Petrov’s late, penetrating runs saw him produce a steady stream of goals and assists. As his role in the team became more defined and his confidence grew, he began to assert himself when it came to set pieces. A regular Celtic routine involved Larsson deftly laying free-kicks into the path of Petrov who would then unleash impossibly quick strikes on target. However, Petrov still had more to prove. 

Players operating within the confines of the Scottish game always have their qualities questioned. The opinion, often emanating to the south of Hadrian’s Wall, is that players who stand out are merely the biggest fish in an emaciated pond. The answer to this is to showcase your quality in the European arena, and in O’Neill’s second season Petrov was able to strut his stuff in the Champions League.

After dismantling a talented Ajax side in qualifying, Celtic were placed in a competitive group containing a Juventus, Porto and Rosenborg. The Hoops made a positive impact their maiden season in football’s toughest tournament, amassing a credible nine points. Unfortunately, this only garnered third spot and a place in the now defunct UEFA Cup. Still, despite elimination, Celtic and Petrov left the big stage with a reputation enhanced.

What Celtic learnt the most from this campaign was how to adapt to a different standard compared to their more manageable domestic foes. Petrov himself adapted well to a new role. In Scotland, Petrov, aping the tiger in the beginning of our tale, was expected to burst from midfield and latch onto loose balls, but in Europe, devoid of the possession his side grew accustomed to, Petrov devolved into a more orthodox box-to-box midfielder. A solitary goal in six games – a strike in a 3-2 away loss to Juventus – did not reflect how good the Bulgarian was.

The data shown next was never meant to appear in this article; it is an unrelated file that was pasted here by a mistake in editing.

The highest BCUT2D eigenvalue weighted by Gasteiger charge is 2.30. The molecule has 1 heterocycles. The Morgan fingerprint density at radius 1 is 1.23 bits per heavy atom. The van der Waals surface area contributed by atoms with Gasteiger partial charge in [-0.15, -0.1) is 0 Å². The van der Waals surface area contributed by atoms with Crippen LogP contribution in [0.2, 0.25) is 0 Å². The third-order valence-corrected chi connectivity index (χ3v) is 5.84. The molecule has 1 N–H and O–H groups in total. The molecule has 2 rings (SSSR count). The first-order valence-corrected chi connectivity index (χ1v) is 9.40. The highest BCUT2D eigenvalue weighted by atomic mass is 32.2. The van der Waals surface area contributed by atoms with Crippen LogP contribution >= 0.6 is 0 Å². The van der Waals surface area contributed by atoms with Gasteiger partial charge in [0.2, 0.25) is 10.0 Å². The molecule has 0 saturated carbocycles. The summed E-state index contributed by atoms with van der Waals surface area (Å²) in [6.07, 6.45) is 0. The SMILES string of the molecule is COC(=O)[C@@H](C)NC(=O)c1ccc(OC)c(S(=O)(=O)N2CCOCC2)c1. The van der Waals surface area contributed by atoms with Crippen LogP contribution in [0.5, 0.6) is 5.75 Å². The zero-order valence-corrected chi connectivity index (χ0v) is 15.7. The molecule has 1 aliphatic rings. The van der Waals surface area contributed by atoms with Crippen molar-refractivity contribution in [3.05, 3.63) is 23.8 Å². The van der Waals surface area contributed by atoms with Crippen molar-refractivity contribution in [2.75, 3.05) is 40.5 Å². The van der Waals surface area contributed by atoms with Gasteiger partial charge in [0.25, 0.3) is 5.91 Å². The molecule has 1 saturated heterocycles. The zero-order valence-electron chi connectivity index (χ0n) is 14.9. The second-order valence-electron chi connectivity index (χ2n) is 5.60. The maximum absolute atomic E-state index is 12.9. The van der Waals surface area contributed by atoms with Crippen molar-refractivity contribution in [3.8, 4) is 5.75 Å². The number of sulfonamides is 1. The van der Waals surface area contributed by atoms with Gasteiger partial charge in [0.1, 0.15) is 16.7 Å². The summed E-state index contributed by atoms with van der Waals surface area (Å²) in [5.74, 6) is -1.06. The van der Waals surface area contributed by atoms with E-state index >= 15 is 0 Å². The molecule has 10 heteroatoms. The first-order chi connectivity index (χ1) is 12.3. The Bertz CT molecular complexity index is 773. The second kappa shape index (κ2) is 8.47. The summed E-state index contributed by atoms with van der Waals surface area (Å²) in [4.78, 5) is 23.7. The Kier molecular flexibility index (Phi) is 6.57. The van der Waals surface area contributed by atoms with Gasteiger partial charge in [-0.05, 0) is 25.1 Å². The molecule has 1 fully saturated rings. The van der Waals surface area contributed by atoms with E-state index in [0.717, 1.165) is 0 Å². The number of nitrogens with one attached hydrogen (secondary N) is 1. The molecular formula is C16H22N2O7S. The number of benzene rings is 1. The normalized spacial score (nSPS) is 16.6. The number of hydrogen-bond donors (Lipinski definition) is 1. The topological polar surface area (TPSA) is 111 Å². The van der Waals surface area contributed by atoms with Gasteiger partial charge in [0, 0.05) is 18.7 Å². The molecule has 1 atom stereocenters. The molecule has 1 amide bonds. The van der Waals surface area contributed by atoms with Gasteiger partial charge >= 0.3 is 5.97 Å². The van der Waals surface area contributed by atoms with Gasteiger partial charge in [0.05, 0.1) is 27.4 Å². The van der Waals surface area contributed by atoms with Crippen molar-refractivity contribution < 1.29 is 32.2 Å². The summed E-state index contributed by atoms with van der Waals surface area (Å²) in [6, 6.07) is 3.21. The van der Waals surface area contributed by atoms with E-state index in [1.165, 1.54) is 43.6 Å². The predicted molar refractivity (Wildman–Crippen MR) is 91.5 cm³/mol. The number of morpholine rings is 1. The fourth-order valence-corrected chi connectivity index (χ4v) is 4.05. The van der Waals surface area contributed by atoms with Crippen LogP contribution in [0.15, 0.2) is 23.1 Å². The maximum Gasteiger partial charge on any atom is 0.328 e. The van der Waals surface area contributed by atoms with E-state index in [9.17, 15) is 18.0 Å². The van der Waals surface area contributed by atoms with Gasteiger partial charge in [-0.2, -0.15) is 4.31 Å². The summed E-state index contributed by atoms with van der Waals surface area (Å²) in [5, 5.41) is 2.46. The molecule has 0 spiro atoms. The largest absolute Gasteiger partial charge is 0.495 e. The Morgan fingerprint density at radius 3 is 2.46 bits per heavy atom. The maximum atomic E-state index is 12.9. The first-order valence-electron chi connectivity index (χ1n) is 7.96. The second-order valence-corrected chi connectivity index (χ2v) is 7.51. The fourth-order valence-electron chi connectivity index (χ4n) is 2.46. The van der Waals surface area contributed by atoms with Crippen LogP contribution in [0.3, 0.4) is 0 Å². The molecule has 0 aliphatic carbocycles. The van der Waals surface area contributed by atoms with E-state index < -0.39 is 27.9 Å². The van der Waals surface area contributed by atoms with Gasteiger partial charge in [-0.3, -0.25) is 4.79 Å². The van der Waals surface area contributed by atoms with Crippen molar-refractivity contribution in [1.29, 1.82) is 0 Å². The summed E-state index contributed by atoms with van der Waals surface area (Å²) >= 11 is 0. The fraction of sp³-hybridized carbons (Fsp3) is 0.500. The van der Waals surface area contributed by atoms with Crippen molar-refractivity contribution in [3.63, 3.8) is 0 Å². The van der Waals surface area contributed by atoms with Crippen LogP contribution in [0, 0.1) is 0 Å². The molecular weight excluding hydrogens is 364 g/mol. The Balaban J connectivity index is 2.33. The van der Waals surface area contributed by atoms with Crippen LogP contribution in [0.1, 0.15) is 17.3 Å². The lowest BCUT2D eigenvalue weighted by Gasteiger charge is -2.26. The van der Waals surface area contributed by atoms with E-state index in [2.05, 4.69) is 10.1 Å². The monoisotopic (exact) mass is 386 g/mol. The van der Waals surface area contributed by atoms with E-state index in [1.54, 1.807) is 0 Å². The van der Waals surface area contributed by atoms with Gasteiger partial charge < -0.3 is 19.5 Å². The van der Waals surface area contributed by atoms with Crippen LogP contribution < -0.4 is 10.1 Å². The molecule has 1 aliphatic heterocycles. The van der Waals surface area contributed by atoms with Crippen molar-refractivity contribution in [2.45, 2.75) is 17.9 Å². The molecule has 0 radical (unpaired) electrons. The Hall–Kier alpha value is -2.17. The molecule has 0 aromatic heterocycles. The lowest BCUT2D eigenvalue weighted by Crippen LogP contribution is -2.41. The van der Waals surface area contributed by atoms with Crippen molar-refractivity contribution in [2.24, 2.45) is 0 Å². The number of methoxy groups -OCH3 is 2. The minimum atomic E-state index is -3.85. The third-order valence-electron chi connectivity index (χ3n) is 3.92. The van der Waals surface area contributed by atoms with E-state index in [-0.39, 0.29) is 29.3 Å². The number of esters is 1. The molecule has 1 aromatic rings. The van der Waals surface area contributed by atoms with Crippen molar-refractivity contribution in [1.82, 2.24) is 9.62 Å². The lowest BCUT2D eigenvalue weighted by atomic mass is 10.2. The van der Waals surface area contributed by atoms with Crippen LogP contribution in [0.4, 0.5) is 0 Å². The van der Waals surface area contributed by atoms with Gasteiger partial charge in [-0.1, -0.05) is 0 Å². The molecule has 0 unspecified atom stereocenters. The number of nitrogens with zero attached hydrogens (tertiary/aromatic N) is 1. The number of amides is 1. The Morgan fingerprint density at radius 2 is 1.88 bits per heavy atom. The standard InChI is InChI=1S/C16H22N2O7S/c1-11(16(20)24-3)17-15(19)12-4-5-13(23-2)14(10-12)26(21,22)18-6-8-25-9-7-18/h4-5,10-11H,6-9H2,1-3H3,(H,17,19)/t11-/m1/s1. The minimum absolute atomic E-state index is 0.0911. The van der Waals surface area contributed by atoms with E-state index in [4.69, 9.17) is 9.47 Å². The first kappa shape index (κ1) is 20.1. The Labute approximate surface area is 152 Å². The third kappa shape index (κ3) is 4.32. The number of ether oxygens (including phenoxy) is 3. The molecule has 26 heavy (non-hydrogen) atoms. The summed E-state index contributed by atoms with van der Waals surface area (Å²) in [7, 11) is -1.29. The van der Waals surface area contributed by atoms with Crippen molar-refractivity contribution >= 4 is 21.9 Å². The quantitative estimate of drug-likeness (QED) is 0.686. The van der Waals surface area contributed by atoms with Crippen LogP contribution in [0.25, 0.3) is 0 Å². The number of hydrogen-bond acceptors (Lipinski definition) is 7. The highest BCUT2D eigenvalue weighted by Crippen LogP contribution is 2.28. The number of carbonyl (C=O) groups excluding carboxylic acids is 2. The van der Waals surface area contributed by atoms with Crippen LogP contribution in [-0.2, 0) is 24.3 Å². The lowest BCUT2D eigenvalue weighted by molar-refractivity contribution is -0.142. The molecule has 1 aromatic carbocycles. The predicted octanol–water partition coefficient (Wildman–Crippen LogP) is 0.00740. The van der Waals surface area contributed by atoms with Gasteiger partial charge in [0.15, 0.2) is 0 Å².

Still, the space needed in the Petrov household for gold medals continued to mount, with Celtic winning the league title with a record 103 points.

The 2002/03 season would be memorable for Petrov, O’Neill and club, with the now historic run to the UEFA Cup final. Wins against Blackburn and Celta Vigo buoyed the club, but when Celtic met Stuttgart in the last 16, few thought they would progress. It was on this cold February night that Petrov produced one of his finest displays.

After going a goal down to a sublime Kevin Kurányi header, Celtic rallied to finish the half 2-1 up. Petrov was a constant menace to the German back line, pushing and prodding, ensuring that there wasn’t a single moment of rest, while simultaneously ensuring that his defensive duties weren’t neglected. His terrific performance was complete when he got himself on the scoresheet with a powerful, low drive from an angle so acute it would leave the most ardent geometry fan perplexed.

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What added a layer of brilliance to Petrov’s evening was the fact that he completely overshadowed the playmaker in the opposition side, Krasimir Balakov, Bulgaria’s creative force alongside Hristo Stoichkov the 1994 World Cup and something of an icon to an impressionable young Petrov. 

Stuttgart, Liverpool and Boavista were all dispatched, setting up a final against José Mourinho’s Porto. Celtic were playing some super stuff – miserly at the back and rampant going forward – with Petrov key in oscillating the play. Petrov highlights the role played by his manager: “I was the best at this in Scotland because Martin O’Neill gave me the freedom to go and surprise teams.”